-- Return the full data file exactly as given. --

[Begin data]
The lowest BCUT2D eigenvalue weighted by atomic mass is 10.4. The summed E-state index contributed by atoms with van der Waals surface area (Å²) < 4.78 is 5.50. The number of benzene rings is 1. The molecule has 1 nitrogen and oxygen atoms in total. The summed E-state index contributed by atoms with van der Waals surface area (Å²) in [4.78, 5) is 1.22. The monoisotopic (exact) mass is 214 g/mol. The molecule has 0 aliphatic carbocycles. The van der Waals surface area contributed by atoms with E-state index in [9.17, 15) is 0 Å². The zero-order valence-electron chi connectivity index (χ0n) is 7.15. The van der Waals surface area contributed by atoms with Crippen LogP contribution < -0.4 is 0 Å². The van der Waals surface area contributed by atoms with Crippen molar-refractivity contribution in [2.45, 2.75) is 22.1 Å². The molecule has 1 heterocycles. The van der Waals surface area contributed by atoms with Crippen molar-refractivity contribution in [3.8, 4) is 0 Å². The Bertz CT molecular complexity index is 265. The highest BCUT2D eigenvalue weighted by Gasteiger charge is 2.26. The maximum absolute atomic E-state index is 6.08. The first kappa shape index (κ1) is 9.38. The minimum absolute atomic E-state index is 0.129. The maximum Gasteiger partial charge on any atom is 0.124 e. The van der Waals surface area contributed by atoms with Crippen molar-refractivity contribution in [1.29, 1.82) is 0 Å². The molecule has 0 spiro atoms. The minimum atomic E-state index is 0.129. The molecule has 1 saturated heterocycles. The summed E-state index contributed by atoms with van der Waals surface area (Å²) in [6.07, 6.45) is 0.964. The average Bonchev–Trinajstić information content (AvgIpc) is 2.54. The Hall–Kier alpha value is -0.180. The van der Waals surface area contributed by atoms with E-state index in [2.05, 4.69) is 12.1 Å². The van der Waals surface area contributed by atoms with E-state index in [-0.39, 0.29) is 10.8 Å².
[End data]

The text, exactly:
The lowest BCUT2D eigenvalue weighted by atomic mass is 10.4. The summed E-state index contributed by atoms with van der Waals surface area (Å²) < 4.78 is 5.50. The number of benzene rings is 1. The molecule has 1 nitrogen and oxygen atoms in total. The summed E-state index contributed by atoms with van der Waals surface area (Å²) in [4.78, 5) is 1.22. The monoisotopic (exact) mass is 214 g/mol. The molecule has 0 aliphatic carbocycles. The van der Waals surface area contributed by atoms with E-state index in [9.17, 15) is 0 Å². The zero-order valence-electron chi connectivity index (χ0n) is 7.15. The van der Waals surface area contributed by atoms with Crippen LogP contribution < -0.4 is 0 Å². The van der Waals surface area contributed by atoms with Crippen molar-refractivity contribution in [2.45, 2.75) is 22.1 Å². The molecule has 1 heterocycles. The van der Waals surface area contributed by atoms with Crippen molar-refractivity contribution in [3.8, 4) is 0 Å². The Bertz CT molecular complexity index is 265. The highest BCUT2D eigenvalue weighted by Gasteiger charge is 2.26. The maximum absolute atomic E-state index is 6.08. The first kappa shape index (κ1) is 9.38. The minimum absolute atomic E-state index is 0.129. The maximum Gasteiger partial charge on any atom is 0.124 e. The van der Waals surface area contributed by atoms with Crippen molar-refractivity contribution in [1.29, 1.82) is 0 Å². The molecule has 0 spiro atoms. The minimum atomic E-state index is 0.129. The molecule has 1 saturated heterocycles. The summed E-state index contributed by atoms with van der Waals surface area (Å²) in [6.07, 6.45) is 0.964. The average Bonchev–Trinajstić information content (AvgIpc) is 2.54. The Hall–Kier alpha value is -0.180. The van der Waals surface area contributed by atoms with E-state index in [2.05, 4.69) is 12.1 Å². The van der Waals surface area contributed by atoms with E-state index in [-0.39, 0.29) is 10.8 Å².